Dark net, bitcoin being used to smuggle drugs: Report

A picture taken on February 6, 2018 shows a visual representation of the digital crypto-currency Bitcoin, at the

The “increasing” trend of using the ‘dark net’ and bitcoins to smuggle pharma medicines and illicit drugs to untouched segments of the population and youngsters in the country is becoming a new challenge for anti-narcotics agencies, a latest report has revealed.

The “loose regime” of the sale of over-the-counter drugs and some select ayurvedic preparations is a trend that drug law enforcement agencies are trying to grapple with, a recently published Narcotics Control Bureau (NCB) report for 2017 said.

“The purchasing of drugs via the Internet, particularly the dark net and through cryptocurrencies like bitcoin have increased in recent years.

“The trend raises concerns in terms of the potential of the dark net to attract new population of users by facilitating access to drugs, in a setting that, although illegal, allows users to avoid direct contact with criminals and law enforcement authorities,” the report accessed by PTI said.

Underling the threat, the report said, there is a “growing use of bitcoins in drug trafficking, especially in online drug trafficking, making it difficult to track the financial component involved in the act.”

This illegal currency, it added, can be further exchanged with the Indian Rupee or the US dollars. Drug parcels are paid for in bitcoins or similar cryptocurrency and are most often delivered via postal services.

It said the dark net or the hidden online world “cannot be accessed” through traditional web searches and the buyers and sellers of narcotic drugs reach it through a special search engine called “The Onion Router (TOR)” to ensure that their identities remain concealed.

The report stated two such cases of drugs trafficking that were registered in the country last year.

The first was in July, 2017 when 21 people, including three foreigners, were arrested by Telangana authorities and materials like LSD blots, MDMA, hashish, ganja and ecstacy were seized from them.

The second case was detected by the Delhi police which arrested two people in October last year who were planning to supply drugs to rave parties in the national capital region (NCR).

“The NCB zonal office in Gandhinagar and few others have detected few instances of bitcoins being used for drugs trade in the past.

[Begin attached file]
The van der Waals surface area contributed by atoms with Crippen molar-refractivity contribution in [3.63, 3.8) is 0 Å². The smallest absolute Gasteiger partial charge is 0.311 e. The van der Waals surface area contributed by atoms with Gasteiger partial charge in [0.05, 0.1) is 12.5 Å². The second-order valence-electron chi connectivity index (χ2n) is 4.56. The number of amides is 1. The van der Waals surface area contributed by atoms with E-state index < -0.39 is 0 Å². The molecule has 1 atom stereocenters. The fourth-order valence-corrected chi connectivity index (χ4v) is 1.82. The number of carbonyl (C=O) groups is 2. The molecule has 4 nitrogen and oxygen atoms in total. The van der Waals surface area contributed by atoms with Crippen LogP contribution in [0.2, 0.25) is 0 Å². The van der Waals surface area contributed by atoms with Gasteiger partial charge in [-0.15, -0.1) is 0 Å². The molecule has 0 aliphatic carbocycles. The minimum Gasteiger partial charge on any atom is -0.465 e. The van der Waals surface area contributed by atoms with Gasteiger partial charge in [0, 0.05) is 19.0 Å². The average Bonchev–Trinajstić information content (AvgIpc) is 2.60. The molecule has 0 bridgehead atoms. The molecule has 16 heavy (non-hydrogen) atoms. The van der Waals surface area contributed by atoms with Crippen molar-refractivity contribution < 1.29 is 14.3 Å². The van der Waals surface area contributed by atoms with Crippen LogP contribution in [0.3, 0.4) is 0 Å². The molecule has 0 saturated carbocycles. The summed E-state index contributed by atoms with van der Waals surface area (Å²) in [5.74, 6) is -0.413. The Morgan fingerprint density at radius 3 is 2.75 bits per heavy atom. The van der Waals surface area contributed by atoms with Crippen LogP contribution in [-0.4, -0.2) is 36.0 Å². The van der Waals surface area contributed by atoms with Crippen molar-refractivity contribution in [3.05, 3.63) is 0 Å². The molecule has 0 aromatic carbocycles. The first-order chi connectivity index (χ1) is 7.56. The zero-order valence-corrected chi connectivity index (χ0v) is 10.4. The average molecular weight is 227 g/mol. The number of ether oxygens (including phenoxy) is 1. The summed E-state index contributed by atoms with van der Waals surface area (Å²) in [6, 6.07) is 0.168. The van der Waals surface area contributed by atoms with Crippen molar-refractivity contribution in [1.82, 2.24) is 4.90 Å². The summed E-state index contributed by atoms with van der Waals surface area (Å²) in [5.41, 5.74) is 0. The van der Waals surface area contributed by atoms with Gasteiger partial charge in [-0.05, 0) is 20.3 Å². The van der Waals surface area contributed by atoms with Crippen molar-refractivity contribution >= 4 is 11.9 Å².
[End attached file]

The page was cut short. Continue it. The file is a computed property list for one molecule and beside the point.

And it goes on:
“We understand that there would be many such cases but only few get detected owing to multiple layers of online secrecy. This is hence an emerging challenge,” a senior official said.

Reporting on the ongoing and emerging trends of drug abuse in the country, the report said “diversion” of pharmaceutical drugs and some ayurvedic preparations is “prevalent” in north Indian states and remains a cause of concern for anti-narcotics agencies.

The NCB, the national agency to coordinate drug law enforcement action by involving various state agencies, police and central departments, has also sought banning the open sale of tramadol tablets and bringing it under the control regime of the Narcotic Drugs and Psychotropic Substances (NDPS) Act.

The pain-reliever is a schedule ‘H’ drug and can only be given to a person on the prescription of a registered doctor.

The report said tramadol is not included in the 1971 UN convention schedule on psychotropic substances and is also “banned” in many countries.

“Hence, it is often smuggled through India to countries like the US and Canada,” it said.

The report added that “ayurvedic tablets containing opium like Kamini Vidrawan Ras and Barshasa” are being illegally routed for drugs abuse.

Cough syrups (containing Codeine) like Corex, Phensedyl, Recodex and depressants like Alprazolam, Diazapam, Clonazepam, Lorazapam and Benzodiazepine are prominently “abused and trafficked”, it said.